Guest post by Richard Loomis, MD, chief medical officer and VP of informatics, Practice Fusion.
If you bill Medicare, changes are coming in 2017 that may affect your reimbursements. Existing programs such as the electronic health record (EHR) Incentive Program (meaningful use) and the Physician Quality Reporting System (PQRS) are being replaced by a new payment system called the Quality Payment Program (QPP), which is a complex, multi-track program that will adjust payments from -9 percent to +37 percent by 2022. The Centers for Medicare & Medicaid Services (CMS) recently released the final rule that will implement the QPP as part of the Medicare Access and CHIP Reauthorization Act of 2015 (MACRA).
While the 2,300-page final rule outlining the new program is complex, successful participation in 2017 doesn’t have to be. Here are some tips on how to participate in the QPP starting January 1, 2017 to minimize the risk of any negative adjustment to your Medicare Part B payments beginning in 2019.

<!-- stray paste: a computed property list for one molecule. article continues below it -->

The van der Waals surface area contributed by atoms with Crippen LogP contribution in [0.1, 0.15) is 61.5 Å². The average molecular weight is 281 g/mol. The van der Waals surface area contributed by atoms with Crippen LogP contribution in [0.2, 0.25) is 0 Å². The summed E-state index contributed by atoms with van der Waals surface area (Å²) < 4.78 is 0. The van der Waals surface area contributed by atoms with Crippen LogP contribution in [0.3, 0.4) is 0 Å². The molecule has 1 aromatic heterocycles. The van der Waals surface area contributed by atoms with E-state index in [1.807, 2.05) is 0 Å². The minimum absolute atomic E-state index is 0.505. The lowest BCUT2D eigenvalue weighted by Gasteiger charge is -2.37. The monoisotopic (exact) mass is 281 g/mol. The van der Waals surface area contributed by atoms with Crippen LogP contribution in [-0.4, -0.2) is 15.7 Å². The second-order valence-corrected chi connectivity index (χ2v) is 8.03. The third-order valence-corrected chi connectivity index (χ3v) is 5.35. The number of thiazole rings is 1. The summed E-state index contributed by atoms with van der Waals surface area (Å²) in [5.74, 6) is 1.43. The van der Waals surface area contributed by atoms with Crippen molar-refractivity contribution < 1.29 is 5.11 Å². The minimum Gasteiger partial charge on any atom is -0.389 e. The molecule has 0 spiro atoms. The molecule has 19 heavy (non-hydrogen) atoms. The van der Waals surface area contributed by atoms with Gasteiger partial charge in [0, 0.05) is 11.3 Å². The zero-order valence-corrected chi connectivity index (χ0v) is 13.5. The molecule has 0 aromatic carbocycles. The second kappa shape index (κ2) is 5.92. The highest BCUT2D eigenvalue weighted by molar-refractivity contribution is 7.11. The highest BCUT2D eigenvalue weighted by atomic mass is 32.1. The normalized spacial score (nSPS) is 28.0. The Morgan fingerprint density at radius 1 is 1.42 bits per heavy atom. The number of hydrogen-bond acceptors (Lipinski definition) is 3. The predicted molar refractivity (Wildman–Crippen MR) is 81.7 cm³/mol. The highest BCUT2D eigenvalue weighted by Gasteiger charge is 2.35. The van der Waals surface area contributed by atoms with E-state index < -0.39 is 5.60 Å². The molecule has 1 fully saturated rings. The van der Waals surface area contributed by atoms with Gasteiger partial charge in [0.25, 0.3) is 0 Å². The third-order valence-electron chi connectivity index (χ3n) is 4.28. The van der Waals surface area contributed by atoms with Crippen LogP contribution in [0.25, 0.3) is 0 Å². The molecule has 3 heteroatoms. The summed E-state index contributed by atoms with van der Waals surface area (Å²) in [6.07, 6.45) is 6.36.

Step 1: Check if you qualify to participate
CMS has expanded the range of clinicians able to participate in the QPP compared to Meaningful Use (MU). Eligible clinicians now include physicians, physician assistants, nurse practitioners, clinical nurse specialists and certified registered nurse anesthetists. However, you’re excluded from participating in 2017 if:
You’re a clinician enrolling in Medicare for the first time. You’re exempt from reporting on measures and activities for the Merit-Based Incentive Payment System (MIPS) until the 2018 performance year.
Your practice meets the low-volume threshold. This means your Medicare Part B allowed charges ? $30,000 OR you see ? 100 patients covered by Medicare Part B during the 2017 calendar year.
Step 2: Choose your participation track
Although the QPP will begin January 1, 2017, there will be a ramp-up period with less financial risk for eligible clinicians in at least the first two years of the program. CMS designated 2017 as a transition year to help providers get started in either of the two participation tracks: MIPS or the Advanced Alternative Payment Models (Advanced APMs).